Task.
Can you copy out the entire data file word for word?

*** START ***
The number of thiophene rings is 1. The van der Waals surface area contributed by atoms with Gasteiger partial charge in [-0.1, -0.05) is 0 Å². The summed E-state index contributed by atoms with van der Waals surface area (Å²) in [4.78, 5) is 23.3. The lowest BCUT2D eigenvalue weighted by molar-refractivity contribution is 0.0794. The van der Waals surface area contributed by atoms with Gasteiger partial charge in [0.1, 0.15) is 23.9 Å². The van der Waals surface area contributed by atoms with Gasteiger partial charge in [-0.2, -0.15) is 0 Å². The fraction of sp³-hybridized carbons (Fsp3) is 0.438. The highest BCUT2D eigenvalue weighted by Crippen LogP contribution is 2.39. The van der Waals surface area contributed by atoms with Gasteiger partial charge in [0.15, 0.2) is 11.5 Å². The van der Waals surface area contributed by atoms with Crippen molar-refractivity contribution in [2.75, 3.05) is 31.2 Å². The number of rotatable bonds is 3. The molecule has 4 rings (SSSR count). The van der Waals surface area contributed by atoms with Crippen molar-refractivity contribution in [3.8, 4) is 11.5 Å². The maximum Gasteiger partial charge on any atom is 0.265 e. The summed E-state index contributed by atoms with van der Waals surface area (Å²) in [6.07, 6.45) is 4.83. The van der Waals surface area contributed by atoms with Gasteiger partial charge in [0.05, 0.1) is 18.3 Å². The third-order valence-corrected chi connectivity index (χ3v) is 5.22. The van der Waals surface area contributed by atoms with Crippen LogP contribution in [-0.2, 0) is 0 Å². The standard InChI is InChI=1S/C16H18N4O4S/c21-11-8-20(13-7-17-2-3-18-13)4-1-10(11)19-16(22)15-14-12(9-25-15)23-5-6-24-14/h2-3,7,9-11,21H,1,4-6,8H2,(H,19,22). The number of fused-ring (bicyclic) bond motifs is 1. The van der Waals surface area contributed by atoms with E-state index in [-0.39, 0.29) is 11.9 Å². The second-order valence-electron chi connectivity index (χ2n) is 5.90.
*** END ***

The number of thiophene rings is 1. The van der Waals surface area contributed by atoms with Gasteiger partial charge in [-0.1, -0.05) is 0 Å². The summed E-state index contributed by atoms with van der Waals surface area (Å²) in [4.78, 5) is 23.3. The lowest BCUT2D eigenvalue weighted by molar-refractivity contribution is 0.0794. The van der Waals surface area contributed by atoms with Gasteiger partial charge in [0.1, 0.15) is 23.9 Å². The van der Waals surface area contributed by atoms with Gasteiger partial charge in [-0.2, -0.15) is 0 Å². The fraction of sp³-hybridized carbons (Fsp3) is 0.438. The highest BCUT2D eigenvalue weighted by Crippen LogP contribution is 2.39. The van der Waals surface area contributed by atoms with Gasteiger partial charge in [0.15, 0.2) is 11.5 Å². The van der Waals surface area contributed by atoms with Crippen molar-refractivity contribution in [2.75, 3.05) is 31.2 Å². The number of rotatable bonds is 3. The molecule has 4 rings (SSSR count). The van der Waals surface area contributed by atoms with Crippen molar-refractivity contribution in [3.8, 4) is 11.5 Å². The maximum Gasteiger partial charge on any atom is 0.265 e. The summed E-state index contributed by atoms with van der Waals surface area (Å²) in [6.07, 6.45) is 4.83. The van der Waals surface area contributed by atoms with Gasteiger partial charge in [0.05, 0.1) is 18.3 Å². The third-order valence-corrected chi connectivity index (χ3v) is 5.22. The van der Waals surface area contributed by atoms with Crippen LogP contribution in [-0.2, 0) is 0 Å². The standard InChI is InChI=1S/C16H18N4O4S/c21-11-8-20(13-7-17-2-3-18-13)4-1-10(11)19-16(22)15-14-12(9-25-15)23-5-6-24-14/h2-3,7,9-11,21H,1,4-6,8H2,(H,19,22). The number of fused-ring (bicyclic) bond motifs is 1. The van der Waals surface area contributed by atoms with E-state index in [-0.39, 0.29) is 11.9 Å². The second-order valence-electron chi connectivity index (χ2n) is 5.90.